Suboxone is the gold standard for MAT, as it contains buprenorphine (a partial opioid agonist) and naloxone (an opioid antagonist) to reduce cravings, manage withdrawal symptoms and discourage misuse of substances. 

Suboxone offers stability during the early phase of recovery and beyond. If cravings and other withdrawal symptoms are managed, you are better able to focus on the work you are doing in therapy, building skills that are necessary for long-term recovery.

It is important to remember that medications like Suboxone are most effective as part of a comprehensive treatment plan that integrates counseling, support groups and other psychosocial interventions. Professional medical supervision is recommended to ensure MAT is the right program for you.

Bicycle Health Offers Suboxone Treatment

Bicycle Health is a healthcare provider that specializes in offering telemedicine services and Medication for Addiction Treatment to people seeking care for opioid use disorder.[7] 

Convenient and innovative, we connect people in recovery with a dedicated team of medical professionals through secure video appointments, so they can receive comprehensive assessments, personalized treatment plans and ongoing support from the comfort of their own homes. 

Our comprehensive care model goes beyond just prescribing medication. We also prioritize counseling and behavioral therapies in addition to Suboxone treatment to support long-term recovery that makes sense for each person’s individual needs and experience.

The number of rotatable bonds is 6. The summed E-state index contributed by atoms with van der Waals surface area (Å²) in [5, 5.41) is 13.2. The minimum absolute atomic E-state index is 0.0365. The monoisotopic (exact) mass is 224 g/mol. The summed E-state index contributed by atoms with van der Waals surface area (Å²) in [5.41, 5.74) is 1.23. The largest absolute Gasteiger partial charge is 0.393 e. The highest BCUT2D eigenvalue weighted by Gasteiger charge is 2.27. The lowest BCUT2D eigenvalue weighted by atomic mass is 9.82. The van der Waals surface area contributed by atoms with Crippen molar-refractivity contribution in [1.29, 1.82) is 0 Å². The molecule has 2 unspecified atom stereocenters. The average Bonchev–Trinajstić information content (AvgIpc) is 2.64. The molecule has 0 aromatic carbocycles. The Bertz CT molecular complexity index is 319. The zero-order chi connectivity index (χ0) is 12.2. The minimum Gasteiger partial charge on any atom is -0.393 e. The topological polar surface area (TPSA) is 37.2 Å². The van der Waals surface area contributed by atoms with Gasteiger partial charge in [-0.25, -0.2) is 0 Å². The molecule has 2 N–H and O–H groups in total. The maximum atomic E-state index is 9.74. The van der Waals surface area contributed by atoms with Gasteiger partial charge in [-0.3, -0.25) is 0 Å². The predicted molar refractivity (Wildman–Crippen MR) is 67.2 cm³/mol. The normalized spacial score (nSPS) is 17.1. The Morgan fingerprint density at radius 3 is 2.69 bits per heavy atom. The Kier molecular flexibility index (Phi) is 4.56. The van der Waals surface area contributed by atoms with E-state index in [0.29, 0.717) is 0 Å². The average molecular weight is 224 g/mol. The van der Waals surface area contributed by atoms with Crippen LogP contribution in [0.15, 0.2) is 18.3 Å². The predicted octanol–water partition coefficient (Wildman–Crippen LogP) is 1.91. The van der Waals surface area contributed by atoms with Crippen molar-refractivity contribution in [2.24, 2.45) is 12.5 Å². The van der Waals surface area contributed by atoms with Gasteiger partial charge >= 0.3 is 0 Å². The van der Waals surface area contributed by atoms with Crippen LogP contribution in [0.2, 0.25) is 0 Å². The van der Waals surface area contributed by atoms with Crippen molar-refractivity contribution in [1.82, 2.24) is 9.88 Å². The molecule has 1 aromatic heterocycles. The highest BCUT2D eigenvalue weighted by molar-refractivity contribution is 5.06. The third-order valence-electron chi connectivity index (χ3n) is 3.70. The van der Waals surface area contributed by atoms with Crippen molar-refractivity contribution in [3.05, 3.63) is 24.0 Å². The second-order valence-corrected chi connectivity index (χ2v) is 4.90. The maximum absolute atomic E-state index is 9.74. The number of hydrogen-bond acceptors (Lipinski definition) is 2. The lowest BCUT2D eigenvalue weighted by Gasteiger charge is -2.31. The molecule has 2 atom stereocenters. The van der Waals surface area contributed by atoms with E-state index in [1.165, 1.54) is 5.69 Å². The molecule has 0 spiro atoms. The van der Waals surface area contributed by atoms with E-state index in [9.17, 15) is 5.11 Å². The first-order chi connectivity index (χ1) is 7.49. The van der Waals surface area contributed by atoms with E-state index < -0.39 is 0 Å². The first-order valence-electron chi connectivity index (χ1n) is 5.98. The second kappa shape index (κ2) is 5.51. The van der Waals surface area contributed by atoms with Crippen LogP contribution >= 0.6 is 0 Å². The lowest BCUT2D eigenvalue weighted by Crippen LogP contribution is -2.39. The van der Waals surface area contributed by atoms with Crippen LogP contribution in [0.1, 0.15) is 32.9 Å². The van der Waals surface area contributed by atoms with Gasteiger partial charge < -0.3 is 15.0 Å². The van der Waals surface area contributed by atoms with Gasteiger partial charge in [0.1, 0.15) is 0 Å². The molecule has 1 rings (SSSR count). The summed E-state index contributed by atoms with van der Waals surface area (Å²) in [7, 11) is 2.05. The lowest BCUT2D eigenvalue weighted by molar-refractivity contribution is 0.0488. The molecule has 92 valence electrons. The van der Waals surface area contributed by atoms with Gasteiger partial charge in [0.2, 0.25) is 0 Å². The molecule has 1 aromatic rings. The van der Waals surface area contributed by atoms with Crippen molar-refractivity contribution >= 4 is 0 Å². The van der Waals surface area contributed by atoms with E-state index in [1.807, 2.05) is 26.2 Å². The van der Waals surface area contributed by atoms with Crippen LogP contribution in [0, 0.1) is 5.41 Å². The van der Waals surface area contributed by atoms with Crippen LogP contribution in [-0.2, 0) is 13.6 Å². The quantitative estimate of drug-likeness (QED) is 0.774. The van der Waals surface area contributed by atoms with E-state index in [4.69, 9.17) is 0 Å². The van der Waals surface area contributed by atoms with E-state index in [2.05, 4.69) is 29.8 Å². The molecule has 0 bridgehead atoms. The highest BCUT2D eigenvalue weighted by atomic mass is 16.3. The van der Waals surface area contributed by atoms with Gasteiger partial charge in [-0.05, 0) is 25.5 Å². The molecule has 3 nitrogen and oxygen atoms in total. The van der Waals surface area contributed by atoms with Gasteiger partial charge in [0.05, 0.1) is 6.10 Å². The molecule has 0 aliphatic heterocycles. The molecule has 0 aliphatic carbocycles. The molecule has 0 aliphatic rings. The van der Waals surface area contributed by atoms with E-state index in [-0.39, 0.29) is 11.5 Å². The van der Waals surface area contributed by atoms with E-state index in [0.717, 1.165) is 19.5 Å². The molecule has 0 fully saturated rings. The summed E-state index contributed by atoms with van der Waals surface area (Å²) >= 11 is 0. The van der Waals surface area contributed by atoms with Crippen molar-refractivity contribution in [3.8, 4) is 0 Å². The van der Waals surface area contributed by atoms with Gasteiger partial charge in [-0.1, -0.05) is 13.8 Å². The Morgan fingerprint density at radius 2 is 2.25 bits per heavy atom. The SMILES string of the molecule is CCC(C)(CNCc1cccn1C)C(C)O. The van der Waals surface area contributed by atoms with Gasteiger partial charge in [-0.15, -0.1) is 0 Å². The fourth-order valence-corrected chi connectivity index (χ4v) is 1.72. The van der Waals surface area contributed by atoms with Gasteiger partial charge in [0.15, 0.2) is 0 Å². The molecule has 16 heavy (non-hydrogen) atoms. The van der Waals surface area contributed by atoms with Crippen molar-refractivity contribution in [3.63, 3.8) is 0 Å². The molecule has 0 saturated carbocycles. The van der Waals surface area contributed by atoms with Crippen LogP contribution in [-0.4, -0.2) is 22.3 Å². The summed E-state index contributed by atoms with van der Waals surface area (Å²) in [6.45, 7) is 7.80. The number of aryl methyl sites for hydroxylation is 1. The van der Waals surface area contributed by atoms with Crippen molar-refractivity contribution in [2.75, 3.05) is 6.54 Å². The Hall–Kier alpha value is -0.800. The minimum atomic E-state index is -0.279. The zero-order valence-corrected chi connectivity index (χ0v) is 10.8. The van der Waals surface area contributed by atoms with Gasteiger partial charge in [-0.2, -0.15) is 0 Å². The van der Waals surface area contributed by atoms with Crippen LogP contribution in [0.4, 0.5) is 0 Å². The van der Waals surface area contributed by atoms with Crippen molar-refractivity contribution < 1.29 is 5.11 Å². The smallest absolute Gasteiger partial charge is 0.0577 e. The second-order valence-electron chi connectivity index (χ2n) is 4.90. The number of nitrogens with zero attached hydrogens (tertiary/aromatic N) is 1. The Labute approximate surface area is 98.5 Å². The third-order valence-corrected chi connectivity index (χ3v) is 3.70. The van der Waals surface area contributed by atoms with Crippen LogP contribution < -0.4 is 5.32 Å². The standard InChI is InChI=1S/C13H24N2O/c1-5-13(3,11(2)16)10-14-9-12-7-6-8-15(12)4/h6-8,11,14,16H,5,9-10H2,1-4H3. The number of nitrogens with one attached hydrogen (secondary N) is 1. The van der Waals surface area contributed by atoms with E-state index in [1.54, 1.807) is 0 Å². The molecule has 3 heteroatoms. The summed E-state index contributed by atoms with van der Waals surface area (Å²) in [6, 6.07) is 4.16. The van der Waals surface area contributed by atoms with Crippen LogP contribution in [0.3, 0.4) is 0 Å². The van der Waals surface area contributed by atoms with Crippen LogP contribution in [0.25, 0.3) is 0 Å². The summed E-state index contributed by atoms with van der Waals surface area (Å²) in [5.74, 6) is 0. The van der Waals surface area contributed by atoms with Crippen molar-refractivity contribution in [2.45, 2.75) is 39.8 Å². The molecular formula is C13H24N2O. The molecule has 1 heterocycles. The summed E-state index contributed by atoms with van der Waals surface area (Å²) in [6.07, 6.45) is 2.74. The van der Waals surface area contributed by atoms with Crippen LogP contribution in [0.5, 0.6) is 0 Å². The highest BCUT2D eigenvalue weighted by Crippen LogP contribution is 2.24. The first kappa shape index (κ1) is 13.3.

Through regular therapy sessions and attention to detail at Bicycle Health, patients will be able to develop coping strategies, build resilience and gain the necessary skills to maintain sobriety.

Our mission is to provide compassionate, evidence-based care to people who are struggling with opioid use disorder. The ultimate goal is for patients to create happier, healthier and more fulfilling lives in recovery from OUD. 

At Bicycle Health, getting on the path to recovery is easy, and it’s even easier to maintain. Call now to find out how MAT can help you to stop misusing Demerol and avoid overdose for good.

Reviewed By Peter Manza, PhD

Peter Manza, PhD received his BA in Psychology and Biology from the University of Rochester and his PhD in Integrative Neuroscience at Stony Brook University. He is currently working as a research scientist in Washington, DC. His research focuses on the role ... Read More

  1. Meperidine. U.S. National Library of Medicine. July 2022. Accessed May 2023.
  2. Pupillary Responses. Stanford Medicine. Accessed May 2023.
  3. Coma. U.S. National Library of Medicine. February 2023. Accessed May 2023.
  4. Sedatives, Also Known as Depressants. University of California, Davis Student Health and Counseling Services. Accessed May 2023.
  5. How Drugs Can Kill and How to Stop Them. Learn.Genetics. Accessed May 2023.
  6. Information About Medication Assisted Treatment (MAT). U.S. Food and Drug Administration. May 2023. Accessed May 2023.
  7. Telemedicine in the United States: An Introduction for Students and Residents. U.S. National Library of Medicine. November 2020. Accessed May 2023.